(CNN) -- Do you find yourself enviously clicking through pictures of celebrity homes on your lunch hour? Instead of turning green over the multibillion-dollar estates of George Clooney or Brad and Angelina, why not follow their lead? Plan your own getaway in a place where the stars have found solace, far from the fray.
To make yourself at home (at least temporarily) in your own private villa, contact local rental agencies or do your own research on sites such as HomeAway.com. Or choose a lower priced hotel option and simply savor the same scenery that the stars enjoy. Once you arrive, feel free to pretend paparazzi are hiding around every corner in hope of snatching a candid of you, in all your celeb-y glamour.
Lake Como, Italy
Though George Clooney may not have invited you to his private villa, you can still have a grand time in the Italian Alps. The panoramic views from Hotel La Perla are just part of the reason visitors rave about the place. They also appreciate the large rooms with high ceilings, the serenity and the friendly, knowledgeable staff.
A Como must-see is the marble and gold-inlay interior and high octagonal dome of the Cattedrale di Como. Under construction from the 14th century to the 18th, the cathedral displays traces of Gothic and Renaissance architectural styles, and is among the most important churches in Northern Italy.
And don't miss the spectacular views from the Funicular Railway, which makes the steep climb to the town of Brunate. Then savor the vista over wine and a fine meal at Ristorante Bellavista.
For a taste of the Hawaii that Oprah enjoys, head to Upcountry Maui, with its fertile, rolling ranches and sweeping views. Vacation rental sites offer affordable Upcountry options, but you can also avoid beachfront crowds with a stay at the Banyan Tree House. After a simple breakfast, stretch out in a hammock, surrounded by flowers and shaded by giant banyan, monkeypod and jacaranda trees, or take a dip in the pool.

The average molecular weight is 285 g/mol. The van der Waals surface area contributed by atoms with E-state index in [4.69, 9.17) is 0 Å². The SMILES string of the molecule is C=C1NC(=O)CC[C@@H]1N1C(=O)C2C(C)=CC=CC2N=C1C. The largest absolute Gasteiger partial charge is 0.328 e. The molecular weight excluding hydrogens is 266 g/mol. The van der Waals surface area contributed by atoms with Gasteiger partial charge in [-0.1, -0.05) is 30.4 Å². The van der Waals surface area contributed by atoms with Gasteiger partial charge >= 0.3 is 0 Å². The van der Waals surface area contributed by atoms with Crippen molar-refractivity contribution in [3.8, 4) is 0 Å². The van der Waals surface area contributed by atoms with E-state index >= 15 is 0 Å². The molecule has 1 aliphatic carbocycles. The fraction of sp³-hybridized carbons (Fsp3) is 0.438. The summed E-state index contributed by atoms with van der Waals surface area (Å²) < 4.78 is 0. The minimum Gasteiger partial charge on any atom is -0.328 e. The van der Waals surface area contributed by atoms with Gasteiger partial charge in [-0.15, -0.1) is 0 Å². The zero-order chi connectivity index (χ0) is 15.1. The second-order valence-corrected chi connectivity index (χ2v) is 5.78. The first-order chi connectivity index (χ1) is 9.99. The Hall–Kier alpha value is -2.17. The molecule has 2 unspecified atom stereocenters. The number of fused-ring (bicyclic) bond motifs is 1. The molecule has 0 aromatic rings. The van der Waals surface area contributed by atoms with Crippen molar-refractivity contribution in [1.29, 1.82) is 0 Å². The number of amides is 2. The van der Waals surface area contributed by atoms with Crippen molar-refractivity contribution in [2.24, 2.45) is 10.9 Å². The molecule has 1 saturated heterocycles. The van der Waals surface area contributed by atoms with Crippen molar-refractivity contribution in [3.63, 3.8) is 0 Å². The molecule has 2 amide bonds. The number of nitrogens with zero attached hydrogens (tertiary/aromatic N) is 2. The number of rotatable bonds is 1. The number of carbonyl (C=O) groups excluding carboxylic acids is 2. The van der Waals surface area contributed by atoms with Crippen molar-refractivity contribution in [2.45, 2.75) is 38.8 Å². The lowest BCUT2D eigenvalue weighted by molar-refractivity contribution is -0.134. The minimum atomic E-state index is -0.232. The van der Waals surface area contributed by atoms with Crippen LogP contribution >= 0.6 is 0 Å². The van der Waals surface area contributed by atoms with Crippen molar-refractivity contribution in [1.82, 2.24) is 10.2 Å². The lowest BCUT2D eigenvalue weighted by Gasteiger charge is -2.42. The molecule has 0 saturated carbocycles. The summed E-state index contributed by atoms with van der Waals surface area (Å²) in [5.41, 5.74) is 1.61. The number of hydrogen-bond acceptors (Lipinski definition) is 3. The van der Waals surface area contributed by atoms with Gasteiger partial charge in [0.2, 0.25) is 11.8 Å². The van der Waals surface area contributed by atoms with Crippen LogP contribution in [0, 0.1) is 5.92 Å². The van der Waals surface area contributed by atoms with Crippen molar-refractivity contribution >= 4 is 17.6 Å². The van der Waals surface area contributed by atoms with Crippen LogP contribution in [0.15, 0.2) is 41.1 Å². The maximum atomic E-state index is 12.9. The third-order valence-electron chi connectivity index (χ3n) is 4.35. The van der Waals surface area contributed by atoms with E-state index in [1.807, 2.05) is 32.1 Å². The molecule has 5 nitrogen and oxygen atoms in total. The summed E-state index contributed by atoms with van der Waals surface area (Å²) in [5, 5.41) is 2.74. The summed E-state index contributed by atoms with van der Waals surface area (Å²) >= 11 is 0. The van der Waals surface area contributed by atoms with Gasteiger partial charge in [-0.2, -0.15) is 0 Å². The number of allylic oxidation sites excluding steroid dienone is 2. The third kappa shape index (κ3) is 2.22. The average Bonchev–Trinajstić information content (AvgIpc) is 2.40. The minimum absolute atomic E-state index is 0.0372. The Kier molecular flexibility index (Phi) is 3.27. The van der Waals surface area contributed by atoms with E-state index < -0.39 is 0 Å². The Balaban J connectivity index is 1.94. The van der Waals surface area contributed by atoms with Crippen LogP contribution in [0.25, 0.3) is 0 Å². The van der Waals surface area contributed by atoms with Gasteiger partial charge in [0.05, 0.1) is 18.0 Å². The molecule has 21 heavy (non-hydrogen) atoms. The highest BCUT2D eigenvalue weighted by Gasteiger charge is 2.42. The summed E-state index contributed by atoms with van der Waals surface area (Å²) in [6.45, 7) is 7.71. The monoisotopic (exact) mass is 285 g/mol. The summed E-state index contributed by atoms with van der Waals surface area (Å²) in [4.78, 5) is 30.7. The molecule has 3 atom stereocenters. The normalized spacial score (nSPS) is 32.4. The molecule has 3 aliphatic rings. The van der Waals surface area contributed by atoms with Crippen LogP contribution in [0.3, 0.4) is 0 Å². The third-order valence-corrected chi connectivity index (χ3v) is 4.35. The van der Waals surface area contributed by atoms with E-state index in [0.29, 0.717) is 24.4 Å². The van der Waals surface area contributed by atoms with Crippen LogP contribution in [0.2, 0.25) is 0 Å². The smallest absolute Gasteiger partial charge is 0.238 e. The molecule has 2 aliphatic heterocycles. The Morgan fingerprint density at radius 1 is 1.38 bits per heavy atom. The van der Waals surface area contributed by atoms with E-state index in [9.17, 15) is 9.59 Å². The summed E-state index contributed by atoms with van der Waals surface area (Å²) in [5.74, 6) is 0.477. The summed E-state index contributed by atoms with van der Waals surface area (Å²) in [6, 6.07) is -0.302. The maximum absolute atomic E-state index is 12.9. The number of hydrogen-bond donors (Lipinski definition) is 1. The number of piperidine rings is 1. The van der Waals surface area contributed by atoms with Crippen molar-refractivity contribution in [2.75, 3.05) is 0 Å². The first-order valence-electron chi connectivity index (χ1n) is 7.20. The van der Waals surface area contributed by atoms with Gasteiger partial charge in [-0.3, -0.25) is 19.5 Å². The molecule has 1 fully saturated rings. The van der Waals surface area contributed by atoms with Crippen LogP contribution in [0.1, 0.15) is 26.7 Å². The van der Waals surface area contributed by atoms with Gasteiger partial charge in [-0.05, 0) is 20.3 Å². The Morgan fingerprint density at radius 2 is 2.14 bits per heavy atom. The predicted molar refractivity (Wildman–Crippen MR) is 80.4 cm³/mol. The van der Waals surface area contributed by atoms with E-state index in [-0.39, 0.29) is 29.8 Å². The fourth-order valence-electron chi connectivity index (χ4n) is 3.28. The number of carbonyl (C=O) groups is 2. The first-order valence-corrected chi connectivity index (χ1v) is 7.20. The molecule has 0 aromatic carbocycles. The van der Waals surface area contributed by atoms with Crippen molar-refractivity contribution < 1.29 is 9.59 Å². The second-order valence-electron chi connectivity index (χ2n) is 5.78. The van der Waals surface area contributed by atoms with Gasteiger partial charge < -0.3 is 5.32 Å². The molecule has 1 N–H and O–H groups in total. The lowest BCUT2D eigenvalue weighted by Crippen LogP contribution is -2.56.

Take an afternoon stroll to Makawao, a quiet cowboy town that's now a center for artists. Explore the galleries and a glassblower's shop, then stop by the Makawao Garden Café for lunch in a little courtyard, under the shade of a tropical tree. Diners call the restaurant "a little Eden" that's kind of like being "in your own little rainforest." Save room for dessert at T. Komoda Store & Bakery, which locals laud for their sticky treats like cinnamon snails and small donuts -- some glazed and some filled with guava jam -- sold five on a wooden stick.
Visit Ulupalakua, Maui's second largest cattle ranch, on the slopes of Mount Haleakala, where, in the mid-1800s, ranchers cultivated sweet potatoes, taro and sugarcane in the rich, volcanic soil. Other must-sees include the view from Haleakala Crater, the highest point on Maui, and Wailua Falls, the 200-foot, rainbow-making cascade dropping into a tropical rainforest pool that was featured in the opening scene of "Fantasy Island."
If a Brangelina-style extended stay at a mammoth South of France château isn't exactly in your mere-mortal budget, why not create a little adventure of your own with a rental in the heart of Aix-en-Provence? Check out Aix en Appartements for listings ranging from garden studios to modern lofts to a terrace apartment overlooking the clocktower.